Scotland coaching staff expect Andy Robertson to lead the national team for years after appointing him captain. At 24, the Liverpool left-back succeeds Scott Brown as skipper and could easily wear the armband for the next decade or more.
He was chosen above all other candidates for his humility, leadership and a “Roy of the Rovers” rise to prominence. Released by Celtic as an under-15 player for being too small, Robertson joined Queen’s Park, then Dundee United, Hull City and, last summer, Liverpool.
Robertson, pictured with Alex McLeish below, played in the Champions League final against Real Madrid in May and is by far the most high-profile Scottish footballer of his generation. His appointment as captain makes perfect sense to all who admire his work.
“We spoke about it at our first meeting after the Peru and Mexico trip,” explained the Scotland goalkeeping coach, Stevie Woods. “We thought it was a new campaign with new blood and we wanted to give a bit of respect to a big member of the playing staff.
“We felt Andy was the right man. He’s been playing at the highest level for a couple of years now so he was the perfect candidate to be captain. He’s perfectly equipped from the way he trains, the way he speaks and the way he handles himself. It’s the way a Scotland captain should do it.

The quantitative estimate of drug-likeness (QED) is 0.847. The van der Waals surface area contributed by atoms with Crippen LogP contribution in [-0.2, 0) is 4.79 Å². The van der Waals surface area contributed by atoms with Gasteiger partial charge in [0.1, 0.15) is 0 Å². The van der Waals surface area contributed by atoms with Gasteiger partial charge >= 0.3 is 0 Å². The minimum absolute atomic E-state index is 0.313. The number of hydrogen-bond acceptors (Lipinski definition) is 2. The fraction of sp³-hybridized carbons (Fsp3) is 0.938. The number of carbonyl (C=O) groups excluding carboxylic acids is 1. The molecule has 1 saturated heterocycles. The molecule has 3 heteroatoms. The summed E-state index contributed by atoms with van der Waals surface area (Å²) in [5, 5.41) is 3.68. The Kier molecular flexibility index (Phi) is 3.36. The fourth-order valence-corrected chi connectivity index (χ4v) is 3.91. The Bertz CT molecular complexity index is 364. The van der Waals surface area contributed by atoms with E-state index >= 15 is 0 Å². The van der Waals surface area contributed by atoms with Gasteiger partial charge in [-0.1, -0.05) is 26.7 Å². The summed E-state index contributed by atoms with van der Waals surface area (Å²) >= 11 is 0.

“There is longevity in his captaincy, too. He is young enough that he should be here for a few campaigns yet. We felt it was the right time to do it. You can’t take anything for granted but it’s a great starting point. To be playing for Liverpool and hopefully challenging for titles and the Champions League, that excellence can maybe rub off on the Scotland team.”
Robertson’s progress from Queen’s Park reserves to the pinnacle of club football is a real-life fairytale. “It really is a Roy of the Rovers story. He’s the boy who has done good. He’s been humble all the way through it and he’s humble now,” said Woods.
“You would never expect him to be the player who played in a Champions League final and who has done so well for Liverpool. That’s a credit to him. As a nation, we’ve got to be humble and we’ve got to work hard. Andy is the epitome of that. It’s an excellent choice.”
Scotland players and staff looked up to Robertson even before manager Alex McLeish’s decision to appoint him captain. “I was involved in [McLeish’s] first two games against Hungary and Costa Rica and I was impressed with him as a player,” stated Woods.
“He’s continued that consistency all the way through, every time he’s come to represent Scotland. That’s made an impression on the coaching staff and the rest of the players.
“His approach is one of: ‘Do as I do.’ He leads by example. He takes the ball under pressure, which is what we want. He’ll never shy away from a tackle and he looks like he’s going to give all his energy for Scotland and Liverpool. If every Scotland player was to perform to his capabilities, we’d be in great shape.”